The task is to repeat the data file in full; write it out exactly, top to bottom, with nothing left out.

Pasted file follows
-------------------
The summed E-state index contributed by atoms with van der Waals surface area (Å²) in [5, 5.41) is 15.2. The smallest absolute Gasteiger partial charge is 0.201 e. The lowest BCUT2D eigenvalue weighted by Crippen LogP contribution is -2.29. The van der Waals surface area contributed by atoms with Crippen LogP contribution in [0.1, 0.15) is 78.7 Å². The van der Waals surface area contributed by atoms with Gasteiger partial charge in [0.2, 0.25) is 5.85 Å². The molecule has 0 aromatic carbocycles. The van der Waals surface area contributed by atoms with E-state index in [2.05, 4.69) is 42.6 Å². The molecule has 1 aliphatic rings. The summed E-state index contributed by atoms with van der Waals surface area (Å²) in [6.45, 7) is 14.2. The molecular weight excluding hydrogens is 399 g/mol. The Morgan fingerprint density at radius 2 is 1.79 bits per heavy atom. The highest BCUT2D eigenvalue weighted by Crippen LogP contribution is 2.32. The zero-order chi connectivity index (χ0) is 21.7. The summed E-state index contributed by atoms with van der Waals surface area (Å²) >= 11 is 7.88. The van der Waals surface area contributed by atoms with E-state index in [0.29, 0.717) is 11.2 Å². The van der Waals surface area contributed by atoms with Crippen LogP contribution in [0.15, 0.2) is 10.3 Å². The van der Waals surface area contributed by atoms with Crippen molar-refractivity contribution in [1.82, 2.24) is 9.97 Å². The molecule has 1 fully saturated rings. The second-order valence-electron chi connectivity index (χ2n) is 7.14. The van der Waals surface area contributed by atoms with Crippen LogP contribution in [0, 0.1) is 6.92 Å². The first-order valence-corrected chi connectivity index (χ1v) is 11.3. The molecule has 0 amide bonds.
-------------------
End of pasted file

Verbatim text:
The summed E-state index contributed by atoms with van der Waals surface area (Å²) in [5, 5.41) is 15.2. The smallest absolute Gasteiger partial charge is 0.201 e. The lowest BCUT2D eigenvalue weighted by Crippen LogP contribution is -2.29. The van der Waals surface area contributed by atoms with Crippen LogP contribution in [0.1, 0.15) is 78.7 Å². The van der Waals surface area contributed by atoms with Gasteiger partial charge in [0.2, 0.25) is 5.85 Å². The molecule has 0 aromatic carbocycles. The van der Waals surface area contributed by atoms with E-state index in [2.05, 4.69) is 42.6 Å². The molecule has 1 aliphatic rings. The summed E-state index contributed by atoms with van der Waals surface area (Å²) in [6.45, 7) is 14.2. The molecular weight excluding hydrogens is 399 g/mol. The Morgan fingerprint density at radius 2 is 1.79 bits per heavy atom. The highest BCUT2D eigenvalue weighted by Crippen LogP contribution is 2.32. The zero-order chi connectivity index (χ0) is 21.7. The summed E-state index contributed by atoms with van der Waals surface area (Å²) >= 11 is 7.88. The van der Waals surface area contributed by atoms with E-state index in [0.29, 0.717) is 11.2 Å². The van der Waals surface area contributed by atoms with Crippen LogP contribution in [0.15, 0.2) is 10.3 Å². The van der Waals surface area contributed by atoms with Crippen molar-refractivity contribution in [1.82, 2.24) is 9.97 Å². The molecule has 1 fully saturated rings. The second-order valence-electron chi connectivity index (χ2n) is 7.14. The van der Waals surface area contributed by atoms with Crippen LogP contribution in [0, 0.1) is 6.92 Å². The first-order valence-corrected chi connectivity index (χ1v) is 11.3. The molecule has 0 amide bonds.